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© 2016

Combinatorics and Complexity of Partition Functions

Benefits

  • Contains an exposition of recent results

  • Demonstrates a unified approach to hard algorithmic problems

  • Provides an easy to read introduction to statistical physics phenomena

Book

Part of the Algorithms and Combinatorics book series (AC, volume 30)

Table of contents

  1. Front Matter
    Pages i-vi
  2. Alexander Barvinok
    Pages 1-7
  3. Alexander Barvinok
    Pages 9-45
  4. Alexander Barvinok
    Pages 47-92
  5. Alexander Barvinok
    Pages 93-143
  6. Alexander Barvinok
    Pages 145-179
  7. Alexander Barvinok
    Pages 181-227
  8. Alexander Barvinok
    Pages 229-267
  9. Alexander Barvinok
    Pages 269-292
  10. Back Matter
    Pages 293-303

About this book

Introduction

Partition functions arise in combinatorics and related problems of statistical physics as they encode in a succinct way the combinatorial  structure of complicated systems. The main focus of the book is on efficient ways to compute (approximate) various partition functions, such as permanents, hafnians and their higher-dimensional versions, graph and hypergraph matching polynomials, the independence polynomial of a graph and partition functions enumerating 0-1 and integer points in polyhedra, which allows one to make algorithmic advances in otherwise intractable problems.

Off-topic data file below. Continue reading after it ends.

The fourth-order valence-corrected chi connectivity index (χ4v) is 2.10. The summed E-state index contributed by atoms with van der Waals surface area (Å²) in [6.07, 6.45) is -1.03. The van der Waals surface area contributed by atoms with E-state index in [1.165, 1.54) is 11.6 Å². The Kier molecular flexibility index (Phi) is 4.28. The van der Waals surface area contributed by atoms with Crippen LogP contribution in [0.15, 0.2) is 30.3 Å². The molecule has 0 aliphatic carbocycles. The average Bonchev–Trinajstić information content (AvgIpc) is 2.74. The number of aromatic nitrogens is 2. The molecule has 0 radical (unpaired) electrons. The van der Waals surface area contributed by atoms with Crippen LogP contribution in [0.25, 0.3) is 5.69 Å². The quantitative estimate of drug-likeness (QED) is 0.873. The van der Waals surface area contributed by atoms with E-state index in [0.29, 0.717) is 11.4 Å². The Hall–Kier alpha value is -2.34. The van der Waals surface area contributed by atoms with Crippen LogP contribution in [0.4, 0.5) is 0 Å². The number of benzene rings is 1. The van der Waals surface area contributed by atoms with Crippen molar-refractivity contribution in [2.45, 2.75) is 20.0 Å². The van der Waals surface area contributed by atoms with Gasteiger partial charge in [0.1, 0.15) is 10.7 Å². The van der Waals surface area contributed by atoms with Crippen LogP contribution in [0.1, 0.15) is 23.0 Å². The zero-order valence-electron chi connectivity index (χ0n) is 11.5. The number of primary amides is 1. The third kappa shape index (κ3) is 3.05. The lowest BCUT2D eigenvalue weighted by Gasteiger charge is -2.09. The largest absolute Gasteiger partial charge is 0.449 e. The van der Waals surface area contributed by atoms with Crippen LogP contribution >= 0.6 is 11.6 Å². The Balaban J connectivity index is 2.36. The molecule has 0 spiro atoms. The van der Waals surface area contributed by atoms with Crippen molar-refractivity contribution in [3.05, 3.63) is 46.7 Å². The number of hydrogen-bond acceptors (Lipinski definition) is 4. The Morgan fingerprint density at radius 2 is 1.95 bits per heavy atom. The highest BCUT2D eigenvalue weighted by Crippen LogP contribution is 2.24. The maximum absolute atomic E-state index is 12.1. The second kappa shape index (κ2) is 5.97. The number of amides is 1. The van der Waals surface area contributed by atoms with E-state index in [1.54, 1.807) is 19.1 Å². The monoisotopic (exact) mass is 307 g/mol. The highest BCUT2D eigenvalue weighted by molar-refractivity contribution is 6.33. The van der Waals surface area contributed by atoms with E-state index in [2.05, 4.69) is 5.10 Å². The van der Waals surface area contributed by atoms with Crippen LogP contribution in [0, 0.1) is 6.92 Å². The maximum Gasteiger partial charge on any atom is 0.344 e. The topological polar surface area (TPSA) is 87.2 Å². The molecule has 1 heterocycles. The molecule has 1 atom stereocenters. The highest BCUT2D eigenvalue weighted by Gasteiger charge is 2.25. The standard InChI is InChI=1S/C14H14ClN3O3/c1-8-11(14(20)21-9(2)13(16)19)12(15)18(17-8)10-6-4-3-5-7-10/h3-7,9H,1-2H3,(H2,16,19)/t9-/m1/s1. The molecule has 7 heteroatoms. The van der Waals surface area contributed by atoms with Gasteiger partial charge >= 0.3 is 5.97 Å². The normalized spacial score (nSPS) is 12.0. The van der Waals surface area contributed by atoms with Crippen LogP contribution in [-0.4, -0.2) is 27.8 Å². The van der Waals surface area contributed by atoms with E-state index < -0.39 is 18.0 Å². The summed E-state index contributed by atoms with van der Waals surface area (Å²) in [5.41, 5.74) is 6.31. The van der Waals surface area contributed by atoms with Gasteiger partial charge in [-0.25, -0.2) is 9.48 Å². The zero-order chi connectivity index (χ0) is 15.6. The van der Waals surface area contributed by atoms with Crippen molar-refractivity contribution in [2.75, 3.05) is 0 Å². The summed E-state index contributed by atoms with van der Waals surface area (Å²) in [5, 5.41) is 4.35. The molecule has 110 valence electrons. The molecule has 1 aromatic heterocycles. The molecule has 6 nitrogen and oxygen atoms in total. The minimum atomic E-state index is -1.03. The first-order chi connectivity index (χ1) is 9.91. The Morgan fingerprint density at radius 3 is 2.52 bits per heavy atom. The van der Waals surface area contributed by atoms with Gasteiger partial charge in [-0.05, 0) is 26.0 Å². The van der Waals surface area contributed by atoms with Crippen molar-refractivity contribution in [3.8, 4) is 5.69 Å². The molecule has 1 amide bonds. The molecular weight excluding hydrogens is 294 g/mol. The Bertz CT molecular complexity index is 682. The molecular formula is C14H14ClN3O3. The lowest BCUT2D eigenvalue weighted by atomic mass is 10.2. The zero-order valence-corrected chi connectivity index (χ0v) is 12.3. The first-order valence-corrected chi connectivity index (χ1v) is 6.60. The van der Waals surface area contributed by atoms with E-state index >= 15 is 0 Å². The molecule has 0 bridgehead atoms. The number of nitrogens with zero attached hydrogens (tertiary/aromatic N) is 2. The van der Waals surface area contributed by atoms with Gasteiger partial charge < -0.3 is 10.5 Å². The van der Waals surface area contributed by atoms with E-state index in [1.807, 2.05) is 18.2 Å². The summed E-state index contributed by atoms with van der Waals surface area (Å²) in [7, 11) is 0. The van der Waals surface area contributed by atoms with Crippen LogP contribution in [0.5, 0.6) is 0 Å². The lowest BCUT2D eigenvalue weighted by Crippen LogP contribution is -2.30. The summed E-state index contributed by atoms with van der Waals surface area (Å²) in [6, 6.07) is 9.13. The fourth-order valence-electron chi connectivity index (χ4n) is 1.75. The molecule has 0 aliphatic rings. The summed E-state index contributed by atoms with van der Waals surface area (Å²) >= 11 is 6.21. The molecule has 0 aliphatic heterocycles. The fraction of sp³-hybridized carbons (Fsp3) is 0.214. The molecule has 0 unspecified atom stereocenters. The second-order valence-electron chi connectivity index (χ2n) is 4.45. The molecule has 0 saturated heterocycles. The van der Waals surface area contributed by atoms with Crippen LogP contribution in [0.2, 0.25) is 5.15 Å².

The book unifies various, often quite recent, results scattered in the literature, concentrating on the three main approaches: scaling, interpolation and correlation decay. The prerequisites include moderate amounts of real and complex analysis and linear algebra, making the book accessible to advanced math and physics undergraduates. 

Keywords

algorithms complexity partition function permanent mathing polynomial independence polynomial graph homomorphism integer flow stable polynomials correlation decay interpolation scaling

Authors and affiliations

  1. 1.Department of MathematicsUniversity of MichiganAnn Arbor, MIUSA

About the authors

Alexander Barvinok is a professor of mathematics at the University of Michigan in Ann Arbor, interested in computational complexity and algorithms in algebra, geometry and combinatorics. The reader might be familiar with his books “A Course in Convexity” (AMS, 2002) and “Integer Points in Polyhedra” (EMS, 2008)

Bibliographic information

Reviews

“The book is aimed at graduate students and researchers in theoretical computer science, combinatorics and statistical physics. … The author has the ability to make complicated proofs very accessible while not sacrificing any mathematical rigour, making it a pleasure to read. … The book also moves from the particular to the general … . An advantage of this is that it makes it easier to understand the key ideas.” (Guus Regts, Mathematical Reviews, August, 2018) ​